As brands increasingly shift to communicating with customers online, they find a wide variety of tools available: video, blogs, Twitter, Facebook, private social networks and more. What is not always clear is what kind of content to use in this new digital world.
Businesses used to working with ad and PR firms often put too much emphasis on careful scripting. But today's networked customers aren't looking for talking press releases. Much of the most effective digital content for building brands has been filmed with cheap cameras and slight editing. But it resonates with customers because it captures a moment, a spark, something personal.
Here are four principles to keep the focus on personality as you produce content to build your own brand:
1. Offer a personal voice
Content that is personal and shows the authentic perspective of an individual is far more engaging to customers and more likely to be shared. This is why the best corporate blogs have a personal point of view -- they clearly aren't written by a nameless communications officer, but instead by an executive with a particular interest, specialty and personality. We respect the White House, but we are more interested in learning about its occupant. We admire Apple Inc., but we all line up to hear from Steve Jobs.
2. Show some out-sized personality
Every weekday, New Jersey wine seller Gary Vaynerchuk sits down in his office in front of a video camera to review a few wines and answer questions that fans have sent him on Facebook. Wearing a New York Jets T-shirt, he swishes wine in his mouth and spits into a large metal bucket as he launches into loud, spontaneous, and unedited monologues. Gary has tested wine outdoors during a snowstorm. He has tasted kosher wines for Passover with his dad. In an episode devoted to "developing your flavor profile," he tasted kiwi, paprika, buttered popcorn, a sweaty sock off his own right foot, and a mouthful of New Jersey dirt. Gary's natural lack of pretension complements his intense passion about his subject, and his online audience has grown to include thousands of new wine fans while helping his family wine business grow ten times its size in just three years.
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3. Pull back the curtain a little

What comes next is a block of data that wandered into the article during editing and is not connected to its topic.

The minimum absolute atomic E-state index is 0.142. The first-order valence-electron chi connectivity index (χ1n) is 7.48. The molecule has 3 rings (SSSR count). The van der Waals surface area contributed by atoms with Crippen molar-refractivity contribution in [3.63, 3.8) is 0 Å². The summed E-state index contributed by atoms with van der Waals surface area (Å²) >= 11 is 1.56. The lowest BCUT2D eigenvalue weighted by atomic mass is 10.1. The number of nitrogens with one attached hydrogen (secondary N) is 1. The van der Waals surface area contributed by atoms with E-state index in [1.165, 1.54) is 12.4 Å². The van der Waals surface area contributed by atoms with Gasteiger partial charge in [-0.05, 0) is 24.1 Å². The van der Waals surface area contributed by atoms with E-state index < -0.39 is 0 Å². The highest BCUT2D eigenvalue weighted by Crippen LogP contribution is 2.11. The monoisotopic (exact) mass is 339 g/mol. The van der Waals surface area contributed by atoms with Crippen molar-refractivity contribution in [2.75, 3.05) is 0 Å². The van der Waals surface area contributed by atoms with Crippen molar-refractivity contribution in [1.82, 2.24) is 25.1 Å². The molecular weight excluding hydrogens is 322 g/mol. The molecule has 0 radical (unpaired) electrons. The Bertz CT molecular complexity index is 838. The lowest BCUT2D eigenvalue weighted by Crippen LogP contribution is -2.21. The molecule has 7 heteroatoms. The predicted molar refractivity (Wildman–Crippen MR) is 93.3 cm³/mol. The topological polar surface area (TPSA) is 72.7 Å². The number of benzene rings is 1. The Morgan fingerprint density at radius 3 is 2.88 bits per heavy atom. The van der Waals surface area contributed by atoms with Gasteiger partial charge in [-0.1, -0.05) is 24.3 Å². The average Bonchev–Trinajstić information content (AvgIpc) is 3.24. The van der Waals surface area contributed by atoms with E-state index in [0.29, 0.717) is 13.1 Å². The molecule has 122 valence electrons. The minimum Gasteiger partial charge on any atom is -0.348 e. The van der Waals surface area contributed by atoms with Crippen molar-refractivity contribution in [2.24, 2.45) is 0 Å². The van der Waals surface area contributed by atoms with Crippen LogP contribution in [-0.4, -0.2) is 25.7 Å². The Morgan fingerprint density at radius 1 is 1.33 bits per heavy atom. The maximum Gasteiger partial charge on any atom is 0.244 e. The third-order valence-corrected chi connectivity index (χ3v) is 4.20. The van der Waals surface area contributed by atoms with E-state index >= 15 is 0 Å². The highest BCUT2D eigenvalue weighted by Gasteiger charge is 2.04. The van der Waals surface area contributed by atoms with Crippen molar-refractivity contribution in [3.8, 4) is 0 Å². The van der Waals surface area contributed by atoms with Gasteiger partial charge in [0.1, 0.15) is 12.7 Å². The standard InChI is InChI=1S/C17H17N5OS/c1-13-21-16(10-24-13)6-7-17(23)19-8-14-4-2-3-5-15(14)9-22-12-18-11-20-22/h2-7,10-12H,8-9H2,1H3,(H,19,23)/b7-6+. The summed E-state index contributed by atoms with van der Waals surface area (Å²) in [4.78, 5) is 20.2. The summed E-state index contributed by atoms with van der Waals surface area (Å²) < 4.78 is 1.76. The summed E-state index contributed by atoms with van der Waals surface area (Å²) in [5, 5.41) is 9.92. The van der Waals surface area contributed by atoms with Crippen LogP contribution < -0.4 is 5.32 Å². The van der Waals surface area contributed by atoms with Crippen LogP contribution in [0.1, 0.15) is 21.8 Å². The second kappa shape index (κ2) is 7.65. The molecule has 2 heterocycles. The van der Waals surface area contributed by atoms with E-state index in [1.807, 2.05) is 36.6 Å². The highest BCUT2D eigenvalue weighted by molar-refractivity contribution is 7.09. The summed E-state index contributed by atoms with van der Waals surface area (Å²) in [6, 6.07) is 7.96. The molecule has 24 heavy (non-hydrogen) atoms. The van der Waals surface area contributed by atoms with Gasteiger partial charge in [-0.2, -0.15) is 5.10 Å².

Every business has its public face which it shows to the world. But the most loyal (and valuable) customers are often more interested in getting a peek at what goes on "behind the curtains". This is what musical theater fans got to see on the YouTube channel for the Broadway musical Spring Awakening when it went on tour. Rather than carefully edited interviews and well-lit stage performances, the channel focused on the real faces of the cast and the not-quite-glamorous tales of their life on the road. Cheap handheld camcorders captured the cast rehearsing songs in their dressing rooms, chatting on the tour bus, and strolling the streets and juice bars of towns like Louisville and Baltimore. The core customers filled up the comments section with questions and praise for the show and lingered to watch the cast's back-stage confessionals about opening night nervousness. The site attracted as many views as the popular YouTube channels of Kodak, Toys "R" Us, and Southwest Airlines.
4. Show the face of your customer too
Like hundreds of other hospitals, Methodist University Hospital in Memphis has begun using digital media to communicate with its constituents. One of the most effective approaches it has found is letting patients share their stories and even their procedures. Shila Renee Mullins participated in a live Webcast of her surgery, speaking while surgeons cut into portions of her brain and praising the hospital's work afterward. Thousands of people watched on YouTube; the hospital's marketing department even knew which viewers followed up to request appointments of their own. By spotlighting real patient stories and experiences, hospitals like Methodist find that they are better able to demystify medical care, locate patients for clinical trials, attract recognition and donors, and recruit top doctors.
Today's networked customers are looking for a different kind of relationship with brands. They want brands that they can relate to -- whether a political candidate, a wine retailer, or a hospital where they will undergo a procedure. To build a strong brand in the digital world, be sure your content lets your personality shine through.
David Rogers (@david_rogers) is author of The Network Is Your Customer: 5 Strategies to Thrive in a Digital Age. He teaches at Columbia Business School, and has consulted & advised numerous companies and nonprofits, such as SAP and Eli Lilly.